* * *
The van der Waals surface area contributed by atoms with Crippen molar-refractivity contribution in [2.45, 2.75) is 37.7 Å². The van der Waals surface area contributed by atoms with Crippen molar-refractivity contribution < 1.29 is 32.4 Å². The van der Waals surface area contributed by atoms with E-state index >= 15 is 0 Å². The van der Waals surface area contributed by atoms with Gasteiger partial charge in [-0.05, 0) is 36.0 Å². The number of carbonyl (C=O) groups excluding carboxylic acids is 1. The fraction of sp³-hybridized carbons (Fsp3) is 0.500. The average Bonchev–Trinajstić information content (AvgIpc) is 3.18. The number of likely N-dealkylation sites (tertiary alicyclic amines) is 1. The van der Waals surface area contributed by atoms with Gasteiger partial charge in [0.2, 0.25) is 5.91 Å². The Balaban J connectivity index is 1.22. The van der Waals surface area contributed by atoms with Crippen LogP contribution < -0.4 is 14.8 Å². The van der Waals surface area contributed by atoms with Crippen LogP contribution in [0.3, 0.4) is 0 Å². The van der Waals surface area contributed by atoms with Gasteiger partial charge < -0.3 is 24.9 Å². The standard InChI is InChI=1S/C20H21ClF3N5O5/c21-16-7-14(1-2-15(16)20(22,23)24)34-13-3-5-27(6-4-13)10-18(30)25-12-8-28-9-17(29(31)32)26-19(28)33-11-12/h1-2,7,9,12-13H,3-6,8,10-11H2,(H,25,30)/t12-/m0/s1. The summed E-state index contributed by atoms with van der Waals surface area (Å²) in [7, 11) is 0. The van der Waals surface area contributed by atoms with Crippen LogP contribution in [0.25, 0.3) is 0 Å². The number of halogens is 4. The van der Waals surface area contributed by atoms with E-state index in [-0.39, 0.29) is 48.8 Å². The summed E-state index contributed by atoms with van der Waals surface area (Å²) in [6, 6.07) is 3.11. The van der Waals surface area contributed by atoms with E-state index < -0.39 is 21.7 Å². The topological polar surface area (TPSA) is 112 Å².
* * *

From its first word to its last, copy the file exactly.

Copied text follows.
The van der Waals surface area contributed by atoms with Crippen molar-refractivity contribution in [2.45, 2.75) is 37.7 Å². The van der Waals surface area contributed by atoms with Crippen molar-refractivity contribution < 1.29 is 32.4 Å². The van der Waals surface area contributed by atoms with E-state index >= 15 is 0 Å². The van der Waals surface area contributed by atoms with Gasteiger partial charge in [-0.05, 0) is 36.0 Å². The number of carbonyl (C=O) groups excluding carboxylic acids is 1. The fraction of sp³-hybridized carbons (Fsp3) is 0.500. The average Bonchev–Trinajstić information content (AvgIpc) is 3.18. The number of likely N-dealkylation sites (tertiary alicyclic amines) is 1. The van der Waals surface area contributed by atoms with Gasteiger partial charge in [0.2, 0.25) is 5.91 Å². The Balaban J connectivity index is 1.22. The van der Waals surface area contributed by atoms with Crippen LogP contribution < -0.4 is 14.8 Å². The van der Waals surface area contributed by atoms with Crippen LogP contribution in [0.3, 0.4) is 0 Å². The van der Waals surface area contributed by atoms with Gasteiger partial charge < -0.3 is 24.9 Å². The standard InChI is InChI=1S/C20H21ClF3N5O5/c21-16-7-14(1-2-15(16)20(22,23)24)34-13-3-5-27(6-4-13)10-18(30)25-12-8-28-9-17(29(31)32)26-19(28)33-11-12/h1-2,7,9,12-13H,3-6,8,10-11H2,(H,25,30)/t12-/m0/s1. The summed E-state index contributed by atoms with van der Waals surface area (Å²) in [7, 11) is 0. The van der Waals surface area contributed by atoms with Crippen LogP contribution in [0.25, 0.3) is 0 Å². The number of halogens is 4. The van der Waals surface area contributed by atoms with E-state index in [-0.39, 0.29) is 48.8 Å². The summed E-state index contributed by atoms with van der Waals surface area (Å²) in [6, 6.07) is 3.11. The van der Waals surface area contributed by atoms with E-state index < -0.39 is 21.7 Å². The topological polar surface area (TPSA) is 112 Å².